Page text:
How To Make Your 401k Pay As Much As a Pension - from Harry Sit

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Rowan Oak
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How To Make Your 401k Pay As Much As a Pension - from Harry Sit

Post by Rowan Oak »

How do you make your 401k pay as much as a pension? One word: contribute. It takes about 15-20% of your pay to get to the level a typical pension plan once paid. If you want to achieve the same level of retirement income, you will need to target the contributions at 15-20% of your pay, counting your employer match.
https://thefinancebuff.com/401k-vs-pens ... nsion.html
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Garco
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Re: How To Make Your 401k Pay As Much As a Pension - from Harry Sit

Post by Garco »

From my personal experience, the analysis in this article is "right on the money." For the core of my working career until retirement my employers and I in combination contributed 15% each year to a 403B (5% from my gross paycheck, 10% from employers). Keeping that up long enough (in my case 39 years), getting good salary growth, and contributing to Social Security, led to more than adequate combined pension income when I retired at age 70. Our out-of-pocket health care costs were also contained because my employer offered an excellent BC/BS health plan, and that carried over to my retirement years (coordinated with Medicare).

Of course, timing -- i.e., the performance of the equities markets -- also matters. And in my case other major expenditures mattered, in particular the cost of college education for my kids. But we were not big spenders. One car at a time, sticking with our starter house. The kids attended private colleges and graduated without student loan debt. They were also helped by some merit scholarship money support and more importantly by a partial subsidy (a gift of US Savings Bonds) from the grandparents.

There may have been other factors that helped (number of children, job/employment stability). But we did this on one income.
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firebirdparts
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Re: How To Make Your 401k Pay As Much As a Pension - from Harry Sit

Post by firebirdparts »

That's a great article. If you get past step 1 (contribute) and put everything in a target date fund, you ought be about as good as the pension fund was, apart from the "mutualized" aspect of the pension plan. In the olden days, the company had to eat sequence of return risk, and that was partly balanced by the fact that nobody could inherit a pension.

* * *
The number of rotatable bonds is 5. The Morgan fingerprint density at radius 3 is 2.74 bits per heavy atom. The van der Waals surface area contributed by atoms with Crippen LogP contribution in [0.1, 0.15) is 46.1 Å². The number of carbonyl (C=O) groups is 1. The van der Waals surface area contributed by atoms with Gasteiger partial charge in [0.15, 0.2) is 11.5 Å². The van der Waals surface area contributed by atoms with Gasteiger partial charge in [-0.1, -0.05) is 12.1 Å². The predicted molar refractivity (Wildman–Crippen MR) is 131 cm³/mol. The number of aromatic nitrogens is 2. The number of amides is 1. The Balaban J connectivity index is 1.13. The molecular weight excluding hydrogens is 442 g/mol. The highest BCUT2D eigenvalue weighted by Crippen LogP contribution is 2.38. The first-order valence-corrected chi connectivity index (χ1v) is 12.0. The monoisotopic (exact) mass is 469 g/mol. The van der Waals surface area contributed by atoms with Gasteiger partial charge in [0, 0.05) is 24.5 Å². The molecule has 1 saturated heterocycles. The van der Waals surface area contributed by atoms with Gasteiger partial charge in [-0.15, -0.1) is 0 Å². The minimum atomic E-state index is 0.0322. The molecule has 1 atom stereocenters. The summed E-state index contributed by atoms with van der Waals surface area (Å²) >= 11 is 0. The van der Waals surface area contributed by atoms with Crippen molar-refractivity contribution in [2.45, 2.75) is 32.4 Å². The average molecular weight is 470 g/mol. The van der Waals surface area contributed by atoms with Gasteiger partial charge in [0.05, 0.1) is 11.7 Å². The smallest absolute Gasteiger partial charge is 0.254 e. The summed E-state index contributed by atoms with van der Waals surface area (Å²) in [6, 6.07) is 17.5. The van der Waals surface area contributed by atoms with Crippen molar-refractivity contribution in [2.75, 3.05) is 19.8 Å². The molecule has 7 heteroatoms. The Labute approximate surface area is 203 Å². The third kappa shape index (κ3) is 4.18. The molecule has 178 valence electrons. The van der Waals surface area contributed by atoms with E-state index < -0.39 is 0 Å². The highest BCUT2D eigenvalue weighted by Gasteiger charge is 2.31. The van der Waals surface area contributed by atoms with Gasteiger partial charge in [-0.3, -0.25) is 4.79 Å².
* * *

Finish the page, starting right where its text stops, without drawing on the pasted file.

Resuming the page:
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DesertDiva
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Re: How To Make Your 401k Pay As Much As a Pension - from Harry Sit

Post by DesertDiva »

Good article, well articulated. If the people who obsess about market timing ans asset allocation instead focused on contributing, they would be further ahead. Making contributions seems more “painful” but it is the core activity behind growing a portfolio.
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Top99%
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Re: How To Make Your 401k Pay As Much As a Pension - from Harry Sit

Post by Top99% »

This was a good article overall but I am surprised there wasn't more emphasis on the importance of starting early. I assume he means 15-20% of your salary starting on your first day of work. But, it would be good to be very explicit about that along with the risks of starting later. For example, if one starts in their mid-40s 50% might not be enough.
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CyclingDuo
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Re: How To Make Your 401k Pay As Much As a Pension - from Harry Sit

Post by CyclingDuo »

Top99% wrote: Thu Dec 03, 2020 9:28 amThis was a good article overall but I am surprised there wasn't more emphasis on the importance of starting early. I assume he means 15-20% of your salary starting on your first day of work. But, it would be good to be very explicit about that along with the risks of starting later. For example, if one starts in their mid-40s 50% might not be enough.